Palavras-chave: citoaderência, eritrócito, malária, Plasmodium, transdução de sinal.


Plasmodium parasites are able to sense host signals to modulate their function through a complex cellular machinery and membrane receptors (Hotta et al. 2000, Garcia et al. 2008, Koyama et al. 2009). Moreover Ca2+ signalling pathways in Plasmodium are crucial for parasite development thus molecules involved in these pathways can be promising antimalarial targets (McCallum-Deighton and Holder 1992, Hotta et al. 2000, Gazarini and Garcia 2004).

Interestingly, cytoadherence of infected erythrocyte is also regulated by host signalling responses and Plasmodium falciparum proteins such as PfEMP1 binding to CD36 or ICAM-1 host receptors can modulate dendridic cells, monoycytes, endothelium and T cells (Urban et al. 1999, Ndungu et al. 2006, Chakravorty et al. 2008, Langhorne et al. 2008) in addition to soluble mediators. Inhibitors of TNF (tumor necrosis factor) also reduced infected erythrocyte cytoadherence (Wassmer et al. 2006b, Chakravorty et al. 2008) and comparison of murine malaria strains indicates that host immunological responses such as TNF secretion, T cell activation and pro-inflammatory cytokine activation lead to differences in parasite growth or death (Wykes and Good 2008). Based on this we have reviewed the importance of Ca2+ modulated targets as antimalarial drugs.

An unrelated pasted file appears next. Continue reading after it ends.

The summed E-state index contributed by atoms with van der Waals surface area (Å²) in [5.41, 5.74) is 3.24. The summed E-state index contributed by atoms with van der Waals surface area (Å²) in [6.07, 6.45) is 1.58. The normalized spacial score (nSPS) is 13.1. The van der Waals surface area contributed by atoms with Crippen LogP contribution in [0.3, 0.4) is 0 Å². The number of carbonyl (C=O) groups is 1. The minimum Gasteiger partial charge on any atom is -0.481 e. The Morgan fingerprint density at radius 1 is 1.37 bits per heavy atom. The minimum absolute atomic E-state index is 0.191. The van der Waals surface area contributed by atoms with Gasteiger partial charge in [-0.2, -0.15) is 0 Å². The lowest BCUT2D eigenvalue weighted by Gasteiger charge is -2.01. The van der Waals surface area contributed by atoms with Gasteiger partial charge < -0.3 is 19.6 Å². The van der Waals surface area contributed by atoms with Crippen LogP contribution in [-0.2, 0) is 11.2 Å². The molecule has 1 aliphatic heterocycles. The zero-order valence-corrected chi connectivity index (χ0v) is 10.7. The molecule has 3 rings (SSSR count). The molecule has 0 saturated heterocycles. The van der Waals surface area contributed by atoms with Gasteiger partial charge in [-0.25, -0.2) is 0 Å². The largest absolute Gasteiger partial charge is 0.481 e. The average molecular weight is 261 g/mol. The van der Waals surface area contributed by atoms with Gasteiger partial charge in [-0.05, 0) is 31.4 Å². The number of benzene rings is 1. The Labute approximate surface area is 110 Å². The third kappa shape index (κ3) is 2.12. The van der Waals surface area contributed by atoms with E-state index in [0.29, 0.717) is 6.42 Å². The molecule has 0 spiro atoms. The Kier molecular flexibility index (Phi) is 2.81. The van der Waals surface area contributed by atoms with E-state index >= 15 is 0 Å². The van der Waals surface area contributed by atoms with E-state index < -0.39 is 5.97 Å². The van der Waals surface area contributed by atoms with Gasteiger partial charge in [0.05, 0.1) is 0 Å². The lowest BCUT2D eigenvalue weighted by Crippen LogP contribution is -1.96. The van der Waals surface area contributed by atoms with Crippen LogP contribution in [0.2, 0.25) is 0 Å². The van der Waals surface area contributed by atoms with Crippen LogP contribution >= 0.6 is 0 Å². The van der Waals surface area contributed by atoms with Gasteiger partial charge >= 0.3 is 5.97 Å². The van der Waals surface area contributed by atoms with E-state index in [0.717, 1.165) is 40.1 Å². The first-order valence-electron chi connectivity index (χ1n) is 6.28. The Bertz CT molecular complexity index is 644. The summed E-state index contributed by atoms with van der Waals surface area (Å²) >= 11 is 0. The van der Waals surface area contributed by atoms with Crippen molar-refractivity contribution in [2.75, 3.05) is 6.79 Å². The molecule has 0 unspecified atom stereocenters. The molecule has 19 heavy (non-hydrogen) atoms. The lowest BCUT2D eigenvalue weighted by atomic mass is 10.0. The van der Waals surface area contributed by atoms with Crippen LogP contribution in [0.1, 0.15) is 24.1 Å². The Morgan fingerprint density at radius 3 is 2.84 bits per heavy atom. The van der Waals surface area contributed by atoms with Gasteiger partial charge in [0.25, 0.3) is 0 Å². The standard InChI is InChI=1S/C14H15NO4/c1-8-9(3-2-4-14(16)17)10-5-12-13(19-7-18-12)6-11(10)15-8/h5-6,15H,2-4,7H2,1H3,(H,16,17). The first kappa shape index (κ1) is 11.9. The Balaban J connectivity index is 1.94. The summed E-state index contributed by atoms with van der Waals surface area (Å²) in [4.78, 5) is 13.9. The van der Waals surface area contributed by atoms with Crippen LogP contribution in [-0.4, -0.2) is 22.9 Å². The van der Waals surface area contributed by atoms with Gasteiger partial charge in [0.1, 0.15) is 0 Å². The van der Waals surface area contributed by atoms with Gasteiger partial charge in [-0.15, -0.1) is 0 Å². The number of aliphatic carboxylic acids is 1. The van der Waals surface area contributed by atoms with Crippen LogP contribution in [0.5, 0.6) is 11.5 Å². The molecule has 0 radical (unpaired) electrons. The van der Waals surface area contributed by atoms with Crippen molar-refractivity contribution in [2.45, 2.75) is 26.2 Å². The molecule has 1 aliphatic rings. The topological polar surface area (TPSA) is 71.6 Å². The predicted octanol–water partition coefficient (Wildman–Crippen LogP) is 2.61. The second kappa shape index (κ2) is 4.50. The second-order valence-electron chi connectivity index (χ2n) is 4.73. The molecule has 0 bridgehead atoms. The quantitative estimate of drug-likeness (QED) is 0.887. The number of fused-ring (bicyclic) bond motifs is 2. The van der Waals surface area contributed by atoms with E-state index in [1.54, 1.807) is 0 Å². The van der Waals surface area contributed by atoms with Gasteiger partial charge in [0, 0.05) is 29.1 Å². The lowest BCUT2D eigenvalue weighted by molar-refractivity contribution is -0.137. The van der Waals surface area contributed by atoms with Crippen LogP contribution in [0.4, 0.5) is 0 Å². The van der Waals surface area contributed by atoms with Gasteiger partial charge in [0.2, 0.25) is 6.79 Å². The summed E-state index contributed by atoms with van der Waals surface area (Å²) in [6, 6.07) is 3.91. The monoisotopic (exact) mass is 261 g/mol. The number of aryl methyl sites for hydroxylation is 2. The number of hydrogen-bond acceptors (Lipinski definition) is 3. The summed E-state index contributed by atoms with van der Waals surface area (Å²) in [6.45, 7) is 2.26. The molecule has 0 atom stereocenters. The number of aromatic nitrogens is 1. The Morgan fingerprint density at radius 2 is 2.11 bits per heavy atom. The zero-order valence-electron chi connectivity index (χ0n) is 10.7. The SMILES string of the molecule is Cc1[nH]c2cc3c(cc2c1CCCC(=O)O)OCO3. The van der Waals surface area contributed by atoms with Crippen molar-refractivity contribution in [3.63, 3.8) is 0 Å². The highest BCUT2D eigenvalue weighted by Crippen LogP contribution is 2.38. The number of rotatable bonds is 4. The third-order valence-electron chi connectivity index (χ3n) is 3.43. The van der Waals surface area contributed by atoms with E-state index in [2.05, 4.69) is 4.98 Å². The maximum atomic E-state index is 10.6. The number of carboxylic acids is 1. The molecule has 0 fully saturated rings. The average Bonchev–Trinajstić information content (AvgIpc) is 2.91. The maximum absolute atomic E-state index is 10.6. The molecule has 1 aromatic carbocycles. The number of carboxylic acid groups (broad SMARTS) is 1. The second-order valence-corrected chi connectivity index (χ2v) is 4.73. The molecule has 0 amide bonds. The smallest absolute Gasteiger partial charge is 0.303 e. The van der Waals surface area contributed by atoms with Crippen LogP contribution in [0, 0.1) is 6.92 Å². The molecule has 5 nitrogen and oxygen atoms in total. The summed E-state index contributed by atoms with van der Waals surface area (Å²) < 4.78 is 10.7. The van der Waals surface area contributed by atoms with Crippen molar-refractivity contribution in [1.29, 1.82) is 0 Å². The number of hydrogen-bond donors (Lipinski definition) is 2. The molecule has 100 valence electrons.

Signal transduction regulation inside Plasmodium has been shown as a major mechanism controlling parasite development. Plasmodium is able to sense host signals to modulate its function through a complex cellular machinery and membrane receptors (Garcia et al. 2008, Koyama et al. 2009). Moreover Ca2+ signalling pathways in Plasmodium are crucial for parasite development. The ion can be released from internal stores or from the extracellular medium (Gazarini and Garcia 2004, Hotta et al. 2000, Mccallum-Deighton and Holder 1992). During the intraerytrocytic development the ion is involved in P. falciparum and P. chabaudi synchronization through the hormone melatonin and its precursors N-acetylserotonin, tryptamine, serotonin and N(1)-acetyl-N(2)-formyl-5-methoxykynuramine (AFMK) (Beraldo et al. 2005, 2007, Budu et al. 2007, Hotta et al. 2000). Interestingly, the presence of the hormone melatonin induces release of intracellular Ca2+ which can be blocked by PLC inhibitor or melatonin antagonist. Recently, it has been shown by caged-IP3 and confocal analysis that melatonin elicited intracellular Ca2+ increase though IP3-PLC pathway in P. falciparum trophozoite (Alves et al. 2010). Measurements of intracellular cAMP and protein kinase A (PKA) activity also showed that melatonin triggers cAMP production and PKA activation (Gazarini et al. 2011).